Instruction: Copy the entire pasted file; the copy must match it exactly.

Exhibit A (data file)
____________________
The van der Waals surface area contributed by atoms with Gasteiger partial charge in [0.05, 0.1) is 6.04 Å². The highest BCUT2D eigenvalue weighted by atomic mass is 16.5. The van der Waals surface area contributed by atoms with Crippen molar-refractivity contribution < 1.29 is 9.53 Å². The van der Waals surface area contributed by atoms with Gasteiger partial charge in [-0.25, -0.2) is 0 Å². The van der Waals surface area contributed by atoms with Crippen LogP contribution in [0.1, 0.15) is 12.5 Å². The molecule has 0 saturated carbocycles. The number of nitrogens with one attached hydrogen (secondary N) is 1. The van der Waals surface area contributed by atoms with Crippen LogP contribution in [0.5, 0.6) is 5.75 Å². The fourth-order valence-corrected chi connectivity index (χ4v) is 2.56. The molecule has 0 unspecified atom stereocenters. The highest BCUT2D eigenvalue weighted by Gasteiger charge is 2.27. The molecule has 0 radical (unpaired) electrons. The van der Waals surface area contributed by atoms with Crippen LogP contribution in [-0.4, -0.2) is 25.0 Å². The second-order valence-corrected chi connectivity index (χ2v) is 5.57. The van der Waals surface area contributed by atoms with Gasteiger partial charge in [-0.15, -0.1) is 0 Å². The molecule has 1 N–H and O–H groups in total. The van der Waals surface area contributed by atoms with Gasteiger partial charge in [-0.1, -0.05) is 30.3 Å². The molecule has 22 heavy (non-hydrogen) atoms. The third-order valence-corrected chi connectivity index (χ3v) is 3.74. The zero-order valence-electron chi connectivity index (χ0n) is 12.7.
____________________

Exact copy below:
The van der Waals surface area contributed by atoms with Gasteiger partial charge in [0.05, 0.1) is 6.04 Å². The highest BCUT2D eigenvalue weighted by atomic mass is 16.5. The van der Waals surface area contributed by atoms with Crippen molar-refractivity contribution < 1.29 is 9.53 Å². The van der Waals surface area contributed by atoms with Gasteiger partial charge in [-0.25, -0.2) is 0 Å². The van der Waals surface area contributed by atoms with Crippen LogP contribution in [0.1, 0.15) is 12.5 Å². The molecule has 0 saturated carbocycles. The number of nitrogens with one attached hydrogen (secondary N) is 1. The van der Waals surface area contributed by atoms with Crippen LogP contribution in [0.5, 0.6) is 5.75 Å². The fourth-order valence-corrected chi connectivity index (χ4v) is 2.56. The molecule has 0 unspecified atom stereocenters. The highest BCUT2D eigenvalue weighted by Gasteiger charge is 2.27. The molecule has 0 radical (unpaired) electrons. The van der Waals surface area contributed by atoms with Crippen LogP contribution in [-0.4, -0.2) is 25.0 Å². The second-order valence-corrected chi connectivity index (χ2v) is 5.57. The van der Waals surface area contributed by atoms with Gasteiger partial charge in [-0.15, -0.1) is 0 Å². The molecule has 1 N–H and O–H groups in total. The van der Waals surface area contributed by atoms with Gasteiger partial charge in [-0.1, -0.05) is 30.3 Å². The molecule has 22 heavy (non-hydrogen) atoms. The third-order valence-corrected chi connectivity index (χ3v) is 3.74. The zero-order valence-electron chi connectivity index (χ0n) is 12.7.